You Better Watch out…
From Michael Dougherty, the director of the Halloween cult classic Trick R’ Treat, comes another seasonal film sure to become another cult entry into the horror genre. Krampus starts in the run up to Christmas on the December 23rd. Tom (Adam Scott) and Sarah (Toni Collette)are preparing the family home for the arrival of Sarah’s sister Linda (Allison Tolman) and her family who will spend Christmas together like they normally do. Despite it being the season to be jolly everybody is quite the opposite. Linda’s husband Howard (David Koechner) and the kids are abrupt and rude, Aunt Dorothy is always critical and often drinking and inevitably the families begin fighting with each other. Caught in the middle is Tom and Sarah’s son Max, who still wants to believe in the spirit of Christmas and yearns for his family to be like they used to, but is left disenchanted this year round. As a result he loses hope, rips up his letter to Santa and casts it into the wind, unfortunately summoning the demon Krampus as a result. This leaves the families trying to unite and fight for their lives against an army of ghastly Christmas creatures, and Krampus itself.
Krampus is most certainly a future cult classic, its a perfect concoction of horror and ghoulish comedy reminiscent of classic 80s horror films like Night of the Creeps and Gremlins. The film opens with a slow-motion sequence depicting Christmas shoppers running amok, fighting and causing chaos within a shop, all set against a calming backdrop of Bing Crosby’s rendition of It’s Beginning to Look A Lot Like Christmas. It’s an amusing, contrasting look at the bizarre behaviour people have known to exhibit during this most wonderful time of the year, and it is most certainly a fitting start to a film. In fact the scene is very reminiscent of the opening scene of Zombieland.
Despite being a horror film, it wouldn’t be a Christmas film without a moral axis to revolve the film around. Krampus is summoned because of Max, but its from a culmination of the snide remarks, harsh criticisms and alluded to broken relationships within the family dynamic. It’s very much putting across the Christmas period is not what it used to be, with Max wanting the same joy they experienced in years past. Like many a Christmas film, family is the hook of the drama in the story with the ensuing horror reforging relationships. The entire cast are on point with their portrayals of family members, and it is so refreshing to have the awesome Adam Scott playing the good guy more often.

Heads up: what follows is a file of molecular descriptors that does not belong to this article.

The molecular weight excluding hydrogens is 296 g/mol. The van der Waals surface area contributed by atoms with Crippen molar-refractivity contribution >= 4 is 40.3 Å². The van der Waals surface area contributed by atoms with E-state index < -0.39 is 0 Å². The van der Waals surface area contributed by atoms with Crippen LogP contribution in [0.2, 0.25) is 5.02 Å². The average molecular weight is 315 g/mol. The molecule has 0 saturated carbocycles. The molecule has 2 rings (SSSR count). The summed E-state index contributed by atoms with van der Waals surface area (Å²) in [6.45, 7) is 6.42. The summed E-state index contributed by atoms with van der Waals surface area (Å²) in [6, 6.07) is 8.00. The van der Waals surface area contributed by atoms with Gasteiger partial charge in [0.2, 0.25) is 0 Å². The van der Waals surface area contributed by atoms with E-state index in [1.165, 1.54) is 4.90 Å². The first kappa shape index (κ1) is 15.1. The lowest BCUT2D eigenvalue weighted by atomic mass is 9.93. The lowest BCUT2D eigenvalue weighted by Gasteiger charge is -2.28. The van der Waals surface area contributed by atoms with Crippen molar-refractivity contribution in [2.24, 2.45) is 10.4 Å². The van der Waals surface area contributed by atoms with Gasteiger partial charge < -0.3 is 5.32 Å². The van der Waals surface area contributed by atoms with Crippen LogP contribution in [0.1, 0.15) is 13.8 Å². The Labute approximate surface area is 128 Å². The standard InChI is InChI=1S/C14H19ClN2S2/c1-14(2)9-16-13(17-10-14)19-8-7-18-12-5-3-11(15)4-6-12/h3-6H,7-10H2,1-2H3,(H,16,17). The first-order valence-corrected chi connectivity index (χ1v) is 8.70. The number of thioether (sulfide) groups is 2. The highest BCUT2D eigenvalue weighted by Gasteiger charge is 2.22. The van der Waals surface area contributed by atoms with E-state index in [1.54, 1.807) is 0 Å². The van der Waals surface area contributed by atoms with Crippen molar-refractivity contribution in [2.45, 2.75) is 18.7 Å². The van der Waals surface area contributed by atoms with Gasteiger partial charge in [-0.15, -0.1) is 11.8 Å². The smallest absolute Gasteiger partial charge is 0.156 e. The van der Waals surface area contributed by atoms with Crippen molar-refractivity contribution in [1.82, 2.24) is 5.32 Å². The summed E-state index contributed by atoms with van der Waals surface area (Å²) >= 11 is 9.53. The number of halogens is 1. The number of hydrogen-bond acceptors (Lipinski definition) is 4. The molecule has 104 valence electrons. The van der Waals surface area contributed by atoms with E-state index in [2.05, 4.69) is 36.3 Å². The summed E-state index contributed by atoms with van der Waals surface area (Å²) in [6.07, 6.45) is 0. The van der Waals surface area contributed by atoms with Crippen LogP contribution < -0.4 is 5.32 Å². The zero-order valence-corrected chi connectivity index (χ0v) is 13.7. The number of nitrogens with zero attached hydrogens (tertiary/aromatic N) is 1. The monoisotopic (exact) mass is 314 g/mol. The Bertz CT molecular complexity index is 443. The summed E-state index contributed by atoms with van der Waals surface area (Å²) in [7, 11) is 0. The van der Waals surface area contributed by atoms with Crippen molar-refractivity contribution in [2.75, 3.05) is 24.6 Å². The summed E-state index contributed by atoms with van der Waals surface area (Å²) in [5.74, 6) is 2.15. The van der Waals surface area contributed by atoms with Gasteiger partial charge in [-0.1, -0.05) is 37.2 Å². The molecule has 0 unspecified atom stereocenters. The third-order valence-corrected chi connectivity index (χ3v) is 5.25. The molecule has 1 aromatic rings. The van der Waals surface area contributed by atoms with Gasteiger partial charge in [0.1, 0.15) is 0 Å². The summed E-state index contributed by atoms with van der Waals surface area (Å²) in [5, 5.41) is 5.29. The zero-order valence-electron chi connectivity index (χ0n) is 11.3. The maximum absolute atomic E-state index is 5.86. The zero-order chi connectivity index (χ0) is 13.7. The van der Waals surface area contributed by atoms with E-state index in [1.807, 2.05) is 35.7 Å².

Admittedly this is not a film for your average Christmas enthusiast, the biggest Christmas spirit in the film emanates from the sinister Krampus and its ghoulish collection of warped festive imagery. There are evil elves, demonic gingerbread men and one nutty jack in the box that you wouldn’t want as a Christmas present. As a horror fan the vast array of themes, aesthetics and images that Christmas provides is a huge, largely untapped resource for horror. Dougherty capitalises on this imagery well, much like he did with the iconography of halloween for Trick R’ Treat. As fun as the film is, it does have a minor flaw in it’s pacing for the final act. The finale feels like a mad rush towards the finish line with a quick succession of action, which then gets strangely drawn out in the last 5-10 minutes as the film draws to a conclusion.
All in all Krampus is a very fun film with all the ingredients that make an indulgent and entertaining horror comedy. It’s a guaranteed cult classic for horror fans, and I’d recommend anybody to watch it, albeit with a pinch of salt. In the realm of Christmas horror films it easily sits atop the demented Christmas tree, like a bloody haunted angel waiting to devour those who’ve been naughty this year.